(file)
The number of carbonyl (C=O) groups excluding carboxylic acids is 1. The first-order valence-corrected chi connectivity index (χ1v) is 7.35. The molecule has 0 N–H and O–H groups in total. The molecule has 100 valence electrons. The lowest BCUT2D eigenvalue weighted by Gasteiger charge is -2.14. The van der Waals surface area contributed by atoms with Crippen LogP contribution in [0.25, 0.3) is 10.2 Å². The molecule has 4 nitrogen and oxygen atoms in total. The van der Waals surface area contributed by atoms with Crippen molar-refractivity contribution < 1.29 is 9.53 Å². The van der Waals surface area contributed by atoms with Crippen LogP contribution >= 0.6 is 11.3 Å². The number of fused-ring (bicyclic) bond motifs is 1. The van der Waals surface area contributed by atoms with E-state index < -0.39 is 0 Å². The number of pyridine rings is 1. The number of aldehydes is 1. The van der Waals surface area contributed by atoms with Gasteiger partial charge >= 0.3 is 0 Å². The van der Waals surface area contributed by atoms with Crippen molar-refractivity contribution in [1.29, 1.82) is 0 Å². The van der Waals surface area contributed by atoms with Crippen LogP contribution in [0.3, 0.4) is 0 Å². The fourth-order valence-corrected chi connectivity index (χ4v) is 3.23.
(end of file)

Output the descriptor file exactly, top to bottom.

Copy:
The number of carbonyl (C=O) groups excluding carboxylic acids is 1. The first-order valence-corrected chi connectivity index (χ1v) is 7.35. The molecule has 0 N–H and O–H groups in total. The molecule has 100 valence electrons. The lowest BCUT2D eigenvalue weighted by Gasteiger charge is -2.14. The van der Waals surface area contributed by atoms with Crippen LogP contribution in [0.25, 0.3) is 10.2 Å². The molecule has 4 nitrogen and oxygen atoms in total. The van der Waals surface area contributed by atoms with Crippen molar-refractivity contribution < 1.29 is 9.53 Å². The van der Waals surface area contributed by atoms with Crippen LogP contribution >= 0.6 is 11.3 Å². The number of fused-ring (bicyclic) bond motifs is 1. The van der Waals surface area contributed by atoms with E-state index < -0.39 is 0 Å². The number of pyridine rings is 1. The number of aldehydes is 1. The van der Waals surface area contributed by atoms with Gasteiger partial charge >= 0.3 is 0 Å². The van der Waals surface area contributed by atoms with Crippen molar-refractivity contribution in [1.29, 1.82) is 0 Å². The van der Waals surface area contributed by atoms with Crippen LogP contribution in [0.3, 0.4) is 0 Å². The fourth-order valence-corrected chi connectivity index (χ4v) is 3.23.